State utility firm PT PLN has signed an agreement with US-based global technology and energy giant General Electric (GE) to set up a biomass power plant with a capacity of around 1 megawatt (MW) in Sumba Island, East Nusa Tenggara.
Witnessed by Energy and Mineral Resources Minister Jero Wacik, PLN president director Nur Pamudji and GE Indonesia chief executive Handry Satriago signed a letter of intent for the wood chip-fired power plant project during the opening ceremony of the 19th Conference on Electric Power Supply Industry (CEPSI) in Nusa Dua, Bali on Monday.
The letter of intent was the follow-up of a memorandum of understanding (MoU) on plans to build power plants using renewable energy resources that both sides signed in May this year.
Woodchips for similar projects generally come from trees such as the eucalyptus and acacia trees, and are small enough to ensure even burning temperatures.
Assuming one household needs approximately 1,000 kilowatt-hours (kWh), the planned 1 MW plant could supply power for 1,000 households.
“This project will demonstrate the technical and economic viability of extending electricity to remote areas using biomass fuel sources. [The project] will also serve as a model for developing biomass power plants in other parts of Indonesia,” Pamudji told reporters after the signing ceremony.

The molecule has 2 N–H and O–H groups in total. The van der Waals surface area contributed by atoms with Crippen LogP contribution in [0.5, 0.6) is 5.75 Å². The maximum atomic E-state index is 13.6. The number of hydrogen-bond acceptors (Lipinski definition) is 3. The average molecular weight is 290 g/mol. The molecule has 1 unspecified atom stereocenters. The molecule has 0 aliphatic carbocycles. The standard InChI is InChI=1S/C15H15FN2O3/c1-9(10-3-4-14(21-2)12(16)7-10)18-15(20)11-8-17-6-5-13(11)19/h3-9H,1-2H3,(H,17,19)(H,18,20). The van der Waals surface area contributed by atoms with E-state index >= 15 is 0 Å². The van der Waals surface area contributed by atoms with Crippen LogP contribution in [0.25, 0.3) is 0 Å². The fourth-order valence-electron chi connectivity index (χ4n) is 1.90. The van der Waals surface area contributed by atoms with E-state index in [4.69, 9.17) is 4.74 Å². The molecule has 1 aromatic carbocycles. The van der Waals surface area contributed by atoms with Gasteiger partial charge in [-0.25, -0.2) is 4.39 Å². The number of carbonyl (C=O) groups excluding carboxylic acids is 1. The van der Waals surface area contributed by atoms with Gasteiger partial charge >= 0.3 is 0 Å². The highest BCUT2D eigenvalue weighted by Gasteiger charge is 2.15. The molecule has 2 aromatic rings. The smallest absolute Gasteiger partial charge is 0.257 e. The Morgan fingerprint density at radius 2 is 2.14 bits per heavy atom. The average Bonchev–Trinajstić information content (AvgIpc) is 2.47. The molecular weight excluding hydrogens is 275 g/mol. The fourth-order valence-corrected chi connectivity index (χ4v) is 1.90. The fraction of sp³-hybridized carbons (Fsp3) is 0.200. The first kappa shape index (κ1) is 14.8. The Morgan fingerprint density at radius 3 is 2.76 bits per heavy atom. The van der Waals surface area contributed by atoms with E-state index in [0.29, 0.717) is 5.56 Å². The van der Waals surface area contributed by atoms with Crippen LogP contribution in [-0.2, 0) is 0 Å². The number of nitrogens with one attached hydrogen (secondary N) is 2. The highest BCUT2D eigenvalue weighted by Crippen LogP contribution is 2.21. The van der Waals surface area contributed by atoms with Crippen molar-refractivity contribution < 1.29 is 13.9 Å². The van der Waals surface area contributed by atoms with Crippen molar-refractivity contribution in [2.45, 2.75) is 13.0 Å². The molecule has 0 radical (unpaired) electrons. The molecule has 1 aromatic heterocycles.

Under the agreement, PLN and local administrations in the island will provide 100 hectares of land for the wood plantation needed to supply the planned power plant, while GE will use its integrated biomass gasification technology to execute the project.
The pilot project is a part of the efforts from PLN to trim down the country’s dependency on diesel power plants, which burn subsidized fuel and contribute to the state budget deficit, according to Pamudji.
Although total investment needed to construct a wood chip-fired plant would cost around 30 percent more than what was needed to build a diesel power plant, the return of the investment would be faster, GE Asia Pacific’s gas engine market development director Made Wahyu Wiratma said separately.
“The rate for the electricity from a diesel power plant is between 26 to 30 US cents per kWh, while the rate for the electricity from the wood chip-fired power plant is only 12 to 15 US cents per kWh,” he said.
Including the investment costs associated with establishing the 100-hectare wood plantation, the wood chip-fired power plant project will cost at least US$5 million, according to Made, who expected the biomass power plant to begin supplying power to the residents of Sumba Island in 2014.